Attorney-General postpones decision on new laws mandating data retention
Follows Parliamentary report examining reforms to Australia’s National Security legislation
Attorney-General, Mark Dreyfus, has postponed any decision on potential legislative changes mandating a data retention regime, following the release of a Parliamentary report examining potential reforms to Australia’s National Security legislation.
“Accordingly, the government will not pursue a mandatory data retention regime at this time and will await further advice from the departments and relevant agencies and comprehensive consultation,” Dreyfus said in a statement.
On Monday, the Parliamentary Joint Committee on Intelligence and Security released a detailed report which includes 43 recommendations outlining a security framework, which the government now intends to “carefully consider” before making a decision, according to the statement.
The Committee has not made a definitive recommendation as to whether the Australian government should pursue a data retention regime, but only highlights the possibility of making retention of the “relevant data” mandatory for carriers and carriage service providers.
Under the provisions of the current regime, Australian enforcement agencies can access certain communications data under part 4-1 of the Telecommunications (Interception and Access) Act, however access to the actual content of this communication is prohibited except under a warrant.
The communications data that can currently be accessed includes subscriber information; telephone numbers of the parties involved in the communication; the date and time of a communication; the duration of a communication; Internet Protocol (IP) addresses and Uniform Resource Locators (URLs) to the extent that they do not identify the content of a communication; and location-based information, according to the Committee report.
“I welcome the Committee’s support for a security framework for the telecommunications sector to ensure that it is robust and resilient and I note that the Committee has recommended a Regulation Impact Statement be developed that takes into account regulatory overlap and impacts on competition,” Dreyfus said.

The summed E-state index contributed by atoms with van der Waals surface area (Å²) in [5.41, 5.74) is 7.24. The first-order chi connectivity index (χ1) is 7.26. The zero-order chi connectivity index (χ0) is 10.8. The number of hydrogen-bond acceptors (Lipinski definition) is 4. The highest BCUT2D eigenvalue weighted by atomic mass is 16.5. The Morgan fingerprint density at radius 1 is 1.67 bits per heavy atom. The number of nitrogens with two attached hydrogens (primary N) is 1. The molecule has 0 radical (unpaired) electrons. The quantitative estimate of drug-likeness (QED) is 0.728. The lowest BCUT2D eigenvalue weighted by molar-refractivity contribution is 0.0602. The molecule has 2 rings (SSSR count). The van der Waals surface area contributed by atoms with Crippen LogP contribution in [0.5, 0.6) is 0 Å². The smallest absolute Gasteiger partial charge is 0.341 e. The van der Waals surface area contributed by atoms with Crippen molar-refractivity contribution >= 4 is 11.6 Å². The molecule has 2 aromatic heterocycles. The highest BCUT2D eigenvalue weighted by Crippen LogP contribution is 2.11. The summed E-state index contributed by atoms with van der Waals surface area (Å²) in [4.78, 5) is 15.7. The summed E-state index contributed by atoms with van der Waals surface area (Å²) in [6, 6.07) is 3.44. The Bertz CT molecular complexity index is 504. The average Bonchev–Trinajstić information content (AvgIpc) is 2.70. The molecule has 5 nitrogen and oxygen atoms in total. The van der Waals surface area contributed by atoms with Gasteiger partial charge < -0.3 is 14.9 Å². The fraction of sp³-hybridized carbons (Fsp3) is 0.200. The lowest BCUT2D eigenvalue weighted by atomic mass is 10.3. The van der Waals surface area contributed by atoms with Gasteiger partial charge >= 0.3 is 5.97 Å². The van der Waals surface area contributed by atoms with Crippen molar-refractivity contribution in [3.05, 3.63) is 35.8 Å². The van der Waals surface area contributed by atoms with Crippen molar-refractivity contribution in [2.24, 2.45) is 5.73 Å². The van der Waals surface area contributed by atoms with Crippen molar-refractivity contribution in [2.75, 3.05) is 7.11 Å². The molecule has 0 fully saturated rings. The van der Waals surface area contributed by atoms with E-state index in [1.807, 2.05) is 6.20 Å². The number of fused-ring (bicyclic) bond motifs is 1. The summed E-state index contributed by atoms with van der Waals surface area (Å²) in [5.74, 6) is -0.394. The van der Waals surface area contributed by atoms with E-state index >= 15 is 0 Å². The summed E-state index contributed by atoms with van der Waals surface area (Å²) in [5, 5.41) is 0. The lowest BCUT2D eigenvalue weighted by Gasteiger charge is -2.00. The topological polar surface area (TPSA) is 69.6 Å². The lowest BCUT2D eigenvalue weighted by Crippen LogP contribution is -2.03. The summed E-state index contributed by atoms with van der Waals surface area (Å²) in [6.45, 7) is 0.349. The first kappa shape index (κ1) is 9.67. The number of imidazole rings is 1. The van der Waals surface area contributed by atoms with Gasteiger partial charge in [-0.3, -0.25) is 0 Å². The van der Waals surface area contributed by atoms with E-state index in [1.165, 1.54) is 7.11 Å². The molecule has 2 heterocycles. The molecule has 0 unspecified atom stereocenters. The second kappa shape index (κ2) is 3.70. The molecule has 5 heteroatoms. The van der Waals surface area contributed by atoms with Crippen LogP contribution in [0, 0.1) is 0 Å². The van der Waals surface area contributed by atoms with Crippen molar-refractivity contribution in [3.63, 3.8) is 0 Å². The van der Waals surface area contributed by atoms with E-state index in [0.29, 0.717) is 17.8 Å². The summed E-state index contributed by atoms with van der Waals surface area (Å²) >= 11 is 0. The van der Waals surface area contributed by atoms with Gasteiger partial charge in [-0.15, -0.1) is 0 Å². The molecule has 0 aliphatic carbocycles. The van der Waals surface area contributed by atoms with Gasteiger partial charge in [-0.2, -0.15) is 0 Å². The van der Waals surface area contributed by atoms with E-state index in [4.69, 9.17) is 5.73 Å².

The statement also claimed that all communication interception activities and access to telecommunications data carried out by Australian government agencies are conducted in strict accordance with Australian law.
The announcement comes at the heels of media reports about an extensive data surveillance program being carried out by the U.S. government that can allegedly access American citizens’ phone and Internet communication records.
In Australia, “the next, important step will be to develop a package of detailed measures for further public consultation,” he said.
Following major technological changes of the last few years, the government referred potential changes to national security laws to the Parliamentary committee for inquiry early last year.
“The current interception regime is over 30 years old. Reviewing the legislation to ensure it contains necessary, effective, proportionate powers consistent with our international human rights obligations and privacy protection will require much more discussion before any reforms can be introduced into Parliament, Dreyfus said.
“The recent events in Boston and London highlight the ongoing threat of terrorism and the need to ensure our intelligence agencies have the tools they need to keep Australians safe and secure.
The Parliamentary committee received 240 submissions, 27 exhibits and conducted a number of public and classified hearings, in relation to the report which took over a year to complete, according to the statement.